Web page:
Main content

Recommended videos

Highlights: Richmond v Carlton

11:17pm Mar 27, 2014

Malthouse rues costly mistakes

11:44pm Mar 27, 2014

Clarkson takes aim at AFL's trial interchange cap

Mark Macgugan  March 1, 2013 11:00 PM

Post-match: Hawks Watch Hawthorn coach Alastair Clarkson's post-match press conference
There's not a person in the land who knows what's going to happen to the game when that happens, and I reckon it's an enormous risk
HAWTHORN coach Alastair Clarkson has hit out strongly at the AFL's trial interchange cap, suggesting it could change the game too dramatically.

The Hawks' one-point loss to the Western Bulldogs at Etihad Stadium on Friday night was the first game in which the cap of 80 interchange rotations had been in place.

It will remain that way for rounds two and three of the NAB Cup, before the AFL evaluates its effectiveness and decides whether to introduce a cap for the 2014 home and away season.

Clarkson called on the League to move with caution.

"It's a pretty dramatic change to go to 80," he said.

"No-one really knows what's going to happen to the game.

"Hopefully common sense will prevail and if they want to introduce a cap, then they cap it at something sensible like 120.

"Then we can see what a minor cap on interchange does to the game, rather than take it to 80.

"There's not a person in the land who knows what's going to happen to the game when that happens, and I reckon it's an enormous risk to take with what's a pretty good game we've got at the moment, just on a hunch.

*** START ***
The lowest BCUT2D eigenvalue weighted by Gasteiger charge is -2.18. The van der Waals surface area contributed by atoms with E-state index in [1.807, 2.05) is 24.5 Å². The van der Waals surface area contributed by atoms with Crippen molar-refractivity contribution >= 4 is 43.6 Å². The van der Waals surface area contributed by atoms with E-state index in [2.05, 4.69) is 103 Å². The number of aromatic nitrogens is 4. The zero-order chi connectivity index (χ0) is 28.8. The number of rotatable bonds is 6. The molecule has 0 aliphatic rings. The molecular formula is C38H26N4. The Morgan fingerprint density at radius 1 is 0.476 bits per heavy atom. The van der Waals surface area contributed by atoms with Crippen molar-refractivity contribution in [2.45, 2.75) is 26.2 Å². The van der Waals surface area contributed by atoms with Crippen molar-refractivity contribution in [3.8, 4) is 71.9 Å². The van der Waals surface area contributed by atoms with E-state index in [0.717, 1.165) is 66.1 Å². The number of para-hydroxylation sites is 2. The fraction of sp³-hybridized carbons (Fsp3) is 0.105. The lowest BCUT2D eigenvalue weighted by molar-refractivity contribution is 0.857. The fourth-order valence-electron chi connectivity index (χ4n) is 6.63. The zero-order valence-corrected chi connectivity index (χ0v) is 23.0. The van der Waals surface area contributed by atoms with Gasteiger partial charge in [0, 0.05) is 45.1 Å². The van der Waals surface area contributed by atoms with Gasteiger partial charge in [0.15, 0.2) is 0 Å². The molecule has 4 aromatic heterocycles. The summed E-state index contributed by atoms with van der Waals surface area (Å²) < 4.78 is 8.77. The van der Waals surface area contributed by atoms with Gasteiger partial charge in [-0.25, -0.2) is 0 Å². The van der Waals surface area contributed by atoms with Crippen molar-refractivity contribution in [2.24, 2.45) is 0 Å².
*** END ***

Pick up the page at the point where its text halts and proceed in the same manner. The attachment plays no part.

"We're going to say, let's put the cap at 80 and see what happens to the game.

"Well, I hope it's good, but what happens if it's no good?"

There were, on average, 131 interchange rotations per game during the 2012 season.

The trial figure of 80 chosen by the AFL is based on the 2008 average.


Clarkson also said the interchange cap made coaching more complicated, and placed greater strain on players, who were already at maximum capacity.

"It's always difficult when you've got a cap, because you're wanting to coach the players in terms of what's happening on the ground, not be worrying about counting numbers," he said.

"I could get a school kid to do that, but the coaches are having to do it.

"It's an enormous constraint.

"[For the players,] it's a bloody tough game.

"There are no set plays or stops in the game like gridiron.

"It's not a coach-driven game, it's a player-driven game, and we're just making it more and more difficult for the players in what is already a very, very complex game.

"The game is not what it used to be and will never be what it used to be, and we've got to move with the times."